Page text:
You'll need

For deep-frying: vegetable oil To serve: sour cream   Carne adobada 3 dried long red chillies 1½ tsp each cumin and coriander seeds ½ tsp white peppercorns 1 tsp dried oregano 4 golden shallots, coarsely chopped 4 garlic cloves, coarsely chopped 1 kg beef brisket, cut into 10cm pieces 2 tbsp vegetable oil 1 tbsp each ground chilli and paprika 500 ml (2 cups) veal stock 1 tbsp cornflour mixed with 1 tbsp cold water   Flour tortillas 520 gm plain flour 90 gm lard (see note) 100 ml vegetable oil   Guacamole 2 avocadoes, coarsely chopped 2 golden shallots, finely chopped 1 garlic clove, crushed Juice of 2 limes, or to taste 2 tsp Worcestershire sauce Few drops Tabasco, or to taste

Method

  • 01
  • For carne adobada, finely grind whole chillies, whole spices and oregano in a mortar and pestle, transfer to a food processor, add shallot and garlic and process until finely chopped. Transfer to a bowl, add beef, toss to coat, then refrigerate to marinate (3-4 hours). Heat oil in a large saucepan over high heat, brush spice mixture from beef and reserve. Add beef to pan and turn occasionally until brown (2-3 minutes). Add reserved spice mixture and cook until fragrant (1-2 minutes), add ground chilli and paprika and stir to combine. Add stock and 500ml water, bring to the simmer, then reduce heat to low, cover and simmer until meat is very tender (2-2½ hours). Remove beef from liquid and set aside, then reduce liquid over medium-high heat by half (20-30 minutes). Meanwhile, coarsely shred beef and place in a bowl. Whisk cornflour mixture through stock, bring to the simmer and stir occasionally until very thick (10-15 minutes). Stir through beef, set aside to cool, refrigerate until chilled.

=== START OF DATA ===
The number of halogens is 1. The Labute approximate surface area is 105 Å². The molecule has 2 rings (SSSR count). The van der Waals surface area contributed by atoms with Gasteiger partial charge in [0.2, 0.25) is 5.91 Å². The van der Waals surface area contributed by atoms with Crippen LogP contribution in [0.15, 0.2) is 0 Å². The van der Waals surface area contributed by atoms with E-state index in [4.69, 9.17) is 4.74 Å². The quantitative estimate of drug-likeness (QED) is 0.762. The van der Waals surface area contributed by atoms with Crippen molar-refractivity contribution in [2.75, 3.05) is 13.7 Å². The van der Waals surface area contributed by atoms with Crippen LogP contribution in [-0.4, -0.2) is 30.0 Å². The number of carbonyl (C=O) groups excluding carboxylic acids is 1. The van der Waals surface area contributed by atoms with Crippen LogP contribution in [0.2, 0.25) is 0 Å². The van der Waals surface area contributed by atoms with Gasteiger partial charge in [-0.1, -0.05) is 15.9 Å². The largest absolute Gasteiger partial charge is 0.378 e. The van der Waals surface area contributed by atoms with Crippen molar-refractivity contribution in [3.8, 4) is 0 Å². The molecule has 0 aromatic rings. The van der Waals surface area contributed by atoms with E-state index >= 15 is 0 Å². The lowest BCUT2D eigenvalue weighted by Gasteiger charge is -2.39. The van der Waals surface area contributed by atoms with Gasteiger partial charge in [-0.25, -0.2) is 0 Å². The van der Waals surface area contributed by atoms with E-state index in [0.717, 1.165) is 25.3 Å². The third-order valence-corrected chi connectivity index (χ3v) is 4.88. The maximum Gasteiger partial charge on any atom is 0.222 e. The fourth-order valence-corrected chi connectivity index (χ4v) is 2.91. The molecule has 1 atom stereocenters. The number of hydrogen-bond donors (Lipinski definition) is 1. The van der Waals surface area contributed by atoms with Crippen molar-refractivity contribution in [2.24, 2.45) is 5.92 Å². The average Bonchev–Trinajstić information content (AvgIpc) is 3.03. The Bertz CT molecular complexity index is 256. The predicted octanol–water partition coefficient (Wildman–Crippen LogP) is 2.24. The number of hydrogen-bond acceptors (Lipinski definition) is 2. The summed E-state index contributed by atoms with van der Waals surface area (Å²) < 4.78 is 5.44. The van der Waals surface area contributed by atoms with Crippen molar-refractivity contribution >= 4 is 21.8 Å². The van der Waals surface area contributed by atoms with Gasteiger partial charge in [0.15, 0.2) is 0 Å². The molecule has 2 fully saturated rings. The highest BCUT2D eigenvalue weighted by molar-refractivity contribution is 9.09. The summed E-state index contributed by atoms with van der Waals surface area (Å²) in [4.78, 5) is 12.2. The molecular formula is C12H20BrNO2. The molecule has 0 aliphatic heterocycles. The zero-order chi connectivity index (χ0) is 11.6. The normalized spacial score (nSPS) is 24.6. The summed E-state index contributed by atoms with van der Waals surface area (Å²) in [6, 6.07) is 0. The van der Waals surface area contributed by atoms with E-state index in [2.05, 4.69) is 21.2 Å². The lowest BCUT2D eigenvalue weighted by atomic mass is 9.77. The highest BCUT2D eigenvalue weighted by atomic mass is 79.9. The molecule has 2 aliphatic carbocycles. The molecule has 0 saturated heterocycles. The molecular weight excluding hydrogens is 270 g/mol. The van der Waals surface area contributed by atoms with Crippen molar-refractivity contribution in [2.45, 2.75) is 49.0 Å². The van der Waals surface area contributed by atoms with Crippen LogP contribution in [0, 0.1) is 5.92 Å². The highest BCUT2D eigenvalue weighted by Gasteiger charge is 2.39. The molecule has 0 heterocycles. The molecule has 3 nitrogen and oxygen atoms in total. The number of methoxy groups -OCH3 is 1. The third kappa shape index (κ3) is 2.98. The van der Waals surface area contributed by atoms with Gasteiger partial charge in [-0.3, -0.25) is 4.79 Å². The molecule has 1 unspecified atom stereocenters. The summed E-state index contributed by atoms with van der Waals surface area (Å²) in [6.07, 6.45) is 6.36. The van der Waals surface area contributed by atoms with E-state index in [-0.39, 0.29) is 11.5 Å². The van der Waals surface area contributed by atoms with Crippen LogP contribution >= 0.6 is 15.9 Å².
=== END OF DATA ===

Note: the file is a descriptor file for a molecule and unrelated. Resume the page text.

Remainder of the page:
• 02
  • Meanwhile, for flour tortillas, combine flour and ½ tsp salt in a bowl, add lard and rub in with your fingertips until incorporated. Add 350ml cold water and knead to combine; mixture may be a little sticky. Cover, refrigerate to rest (30-50 minutes). Divide into 20 balls, then roll out each on a floured bench to a 12cm-diameter round. Preheat a heavy-based frying pan or tortilla pan over medium heat, add 1 tsp oil and cook tortilla, turning once, until golden spots form (1-2 minutes each side). Set aside. Repeat with remaining dough and oil.
  • 03
  • Working with one tortilla at a time, place 1-2 tbsp beef mixture along one edge, then fold in ends and roll to make a burrito. Secure with kitchen string then repeat with remaining tortillas and beef. Set aside.
  • 04
  • Meanwhile, for guacamole, combine ingredients in a bowl, mash lightly with a fork to a coarse dip consistency and season liberally to taste. Refrigerate until required.
  • 05
  • Preheat oil in a deep-fryer to 180C. Deep-fry chimichangas in batches until golden and heated through (2-3 minutes; be careful as hot oil may spit). Serve hot with guacamole and sour cream.

Note This recipe makes about 20 tortillas. For the best-tasting tortillas, make your own lard. Place diced pork back-fat in a saucepan, add enough water to just cover the base of the pan (adding more makes the pork flavour cook out), cook over low heat until fat is rendered, then strain.


At A Glance

  • Serves 8 people
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At A Glance

  • Serves 8 people

Featured in

Nov 2010